Borasino S, Wall KM, Crawford JH, et al. Furosemide Response Predicts Acute Kidney Injury After Cardiac Surgery in Infants and Neonates. Pediatr Crit Care Med. 2018 Apr;19(4):310-317.
OBJECTIVE: Cardiac surgery-induced acute kidney injury occurs frequently in neonates and infants and is associated with postoperative morbidity/mortality; early identification of cardiac surgery-induced acute kidney injury may be crucial to mitigate postoperative morbidity. We sought to determine if hourly or 6-hour cumulative urine output after furosemide in the first 24 hours after cardiopulmonary bypass could predict development of cardiac surgery-induced acute kidney injury and other deleterious outcomes.
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Tumlin JA, Murugan R, Deane AM, et al. Outcomes in Patients with Vasodilatory Shock and Renal Replacement Therapy Treated with Intravenous Angiotensin II. Crit Care Med. 2018 Jun;46(6):949-957.
OBJECTIVE: Acute kidney injury requiring renal replacement therapy in severe vasodilatory shock is associated with an unfavorable prognosis. Angiotensin II treatment may help these patients by potentially restoring renal function without decreasing intrarenal oxygenation. We analyzed the impact of angiotensin II on the outcomes of acute kidney injury requiring renal replacement therapy.
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Luther MK, et al. Vancomycin Plus Piperacillin-Tazobactam and Acute Kidney Injury in Adults: A Systematic Review and Meta-Analysis. Crit Care Med. 2018 Jan;46(1):12-20.
OBJECTIVES: The objective of this systematic review and meta-analysis was to assess acute kidney injury with combination therapy of vancomycin plus piperacillin-tazobactam, in general, adult patients and in critically ill adults. Rates of acute kidney injury, time to acute kidney injury, and odds of acute kidney injury were compared with vancomycin monotherapy, vancomycin plus cefepime or carbapenem, or piperacillin-tazobactam monotherapy.
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Fitzgerald JC, et al. Acute Kidney Injury in Pediatric Severe Sepsis: An Independent Risk Factor for Death and New Disability. Crit Care Med. 2016 Dec;44(12):2241-2250.
OBJECTIVES: The prevalence of septic acute kidney injury and impact on functional status of PICU survivors are unknown. We used data from an international prospective severe sepsis study to elucidate functional outcomes of children suffering septic acute kidney injury.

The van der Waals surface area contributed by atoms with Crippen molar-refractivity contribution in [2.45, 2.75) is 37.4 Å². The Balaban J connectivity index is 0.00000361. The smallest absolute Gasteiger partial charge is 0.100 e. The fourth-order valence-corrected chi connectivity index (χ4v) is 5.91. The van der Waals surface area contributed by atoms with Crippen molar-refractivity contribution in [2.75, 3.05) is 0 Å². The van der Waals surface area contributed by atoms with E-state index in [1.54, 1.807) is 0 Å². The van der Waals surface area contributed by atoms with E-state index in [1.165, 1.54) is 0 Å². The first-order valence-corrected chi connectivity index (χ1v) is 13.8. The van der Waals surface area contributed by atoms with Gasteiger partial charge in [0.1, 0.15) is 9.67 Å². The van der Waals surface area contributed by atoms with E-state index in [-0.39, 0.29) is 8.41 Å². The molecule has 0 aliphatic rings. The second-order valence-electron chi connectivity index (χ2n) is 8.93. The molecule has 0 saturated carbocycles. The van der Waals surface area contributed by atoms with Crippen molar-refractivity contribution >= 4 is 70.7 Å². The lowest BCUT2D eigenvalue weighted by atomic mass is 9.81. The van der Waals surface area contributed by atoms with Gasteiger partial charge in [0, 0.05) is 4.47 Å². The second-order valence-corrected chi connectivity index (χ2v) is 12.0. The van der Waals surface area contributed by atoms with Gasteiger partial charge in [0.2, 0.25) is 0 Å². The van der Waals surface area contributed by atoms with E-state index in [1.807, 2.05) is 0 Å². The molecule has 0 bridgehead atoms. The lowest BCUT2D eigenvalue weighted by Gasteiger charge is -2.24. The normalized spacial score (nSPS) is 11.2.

DESIGN: Secondary analysis of patients in the Sepsis PRevalence, OUtcomes, and Therapies point prevalence study: acute kidney injury was defined on the study day using Kidney Disease Improving Global Outcomes definitions. Patients with no acute kidney injury or stage 1 acute kidney injury (“no/mild acute kidney injury”) were compared with those with stage 2 or 3 acute kidney injury (“severe acute kidney injury”). The primary outcome was a composite of death or new moderate disability at discharge defined as a Pediatric Overall Performance Category score of 3 or higher and increased by 1 from baseline.
SETTING: One hundred twenty-eight PICUs in 26 countries.
PATIENTS: Children with severe sepsis in the Sepsis PRevalence, OUtcomes, and Therapies study.
MEASUREMENTS AND MAIN RESULTS: One hundred two (21%) of 493 patients had severe acute kidney injury. More than twice as many patients with severe acute kidney injury died or developed new moderate disability compared with those with no/mild acute kidney injury (64% vs 30%; p < 0.001). Severe acute kidney injury was independently associated with death or new moderate disability (adjusted odds ratio, 2.5; 95% CI, 1.5-4.2; p = 0.001) after adjustment for age, region, baseline disability, malignancy, invasive mechanical ventilation, albumin administration, and the pediatric logistic organ dysfunction score.
CONCLUSIONS: In a multinational cohort of critically ill children with severe sepsis and high mortality rates, septic acute kidney injury is independently associated with further increased death or new disability.